How did Allan Kardec codify the Spiritist Doctrine?

Although Kardec was not a scientist by profession, linked to a specific branch of the sciences, he was the holder of a “scientific spirit”, as it contained all the conditions indispensable to the profession: 1) Serenity towards mediumistic facts, neither denied nor affirmed in principle; 2) Self-control so as not to be enthusiastic about the first results; 3) Be careful when selecting communications; 4) Caution in declarations, to avoid hasty disclosures of facts not yet examined and proven and; 5) Humility to seek the truth before and above all.

Spiritism and Science are not antagonistic forces, but on the contrary, they complement each other. Science, properly speaking, has as its object the study of the laws of the material principle, while Spiritism has as its object the knowledge of the laws of the spiritual principle and, as this is one of the forces of nature that reacts on the material principle, knowledge of one is not complete without the knowledge of the other. In this sense, it is observed that Science without Spiritism cannot explain certain phenomena using only material laws. In the same vein, Spiritism without Science becomes empty of support and proof.

In the process of codifying Spiritism, Allan Kardec used the experimental method, similarly to that used by positive sciences. Such methodology was based on observation, comparison, systematic analysis and conclusion. There was no preconceived theory about the existence of spirits and other doctrinal principles, the conception of which occurred only after the observation and verification of the facts. In other words, it was not the observation of the facts that resulted in the confirmation of a theory of Spiritism, but the theory arose only after the verification of the facts, whose purpose was to explain them. Therefore, Spiritism is a science of observation, and not a product of man's imagination. [1]

In the exercise of the experimental method, he tried to trace the effects back to the causes through deduction and logical linking of the facts, only admitting an explanation as valid when it solved all the difficulties of the problem, having always proceeded in this way in his previous works. Although Kardec used the inductive method to weave the first foundations of the Spiritist Doctrine, observing different examples to draw a general conclusion, he also used the so-called deductive process, reasoning by which conclusions are drawn through given premises, a since scientific processes require a combination of both.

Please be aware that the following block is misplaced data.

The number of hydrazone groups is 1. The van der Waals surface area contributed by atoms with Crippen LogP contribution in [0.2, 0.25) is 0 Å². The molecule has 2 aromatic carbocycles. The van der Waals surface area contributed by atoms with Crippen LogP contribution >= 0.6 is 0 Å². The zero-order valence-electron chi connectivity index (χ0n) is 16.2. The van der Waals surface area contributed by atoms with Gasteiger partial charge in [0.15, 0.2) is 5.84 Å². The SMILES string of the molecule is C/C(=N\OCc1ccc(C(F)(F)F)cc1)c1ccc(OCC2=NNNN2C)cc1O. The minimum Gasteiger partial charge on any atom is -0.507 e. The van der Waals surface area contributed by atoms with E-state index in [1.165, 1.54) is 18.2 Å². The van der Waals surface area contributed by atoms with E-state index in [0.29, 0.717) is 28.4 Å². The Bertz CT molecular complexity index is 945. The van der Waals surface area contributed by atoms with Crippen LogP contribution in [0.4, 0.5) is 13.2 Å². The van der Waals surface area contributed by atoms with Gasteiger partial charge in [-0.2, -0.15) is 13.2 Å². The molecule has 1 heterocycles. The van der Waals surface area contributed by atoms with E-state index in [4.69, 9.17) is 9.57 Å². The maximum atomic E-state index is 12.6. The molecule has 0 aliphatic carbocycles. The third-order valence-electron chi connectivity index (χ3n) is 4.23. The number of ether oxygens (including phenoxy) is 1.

Aspect of fundamental importance with respect to the Doctrine codification method is what we call universal control of the teachings of the Spirits, characterized by two important aspects: The generality or universality of the teachings, which have universal validity, having God entrusted the Spirits with taking them from one corner to another of the planet, manifesting itself everywhere; the agreement of the teachings, since they used a large number of mediums who were strangers to each other and in various places, but all in agreement with the teachings.

Returning to the theme in Genesis, Kardec teaches that generality and agreement in teaching are the essential character of the Doctrine, the very condition of its existence, resulting in any principle that has not yet received the consecration of the control of generality cannot be considered an integral part of the same doctrine, always being an isolated opinion, and Spiritism cannot assume responsibility.

The spirits' concordant opinion, examined by logic, constitutes the strength of the Spiritist Doctrine, ensuring its perpetuity. For it to change, the universality of Spirits would need to change its opinion, saying the opposite, since it has its source in the teaching of Spirits and, for it to succumb, it would be necessary for Spirits to cease to exist. [2]

Thus, it is observed that Kardec understood in his heart the gravity of the phenomena he was willing to observe, and the way in which they could revolutionize ideas and beliefs. Because of this, he tried to act with great circumspection, being positivist and not idealistic, so as not to be contaminated by illusions.

  1. [1]KARDEC, Allan. A Gênese. 53 ed.Brasília: FEB, 2013. p. 22. [2]KARDEC, Allan. A Gênese. 48. ed. Rio de Janeiro: FEB, 2005. p. 11.

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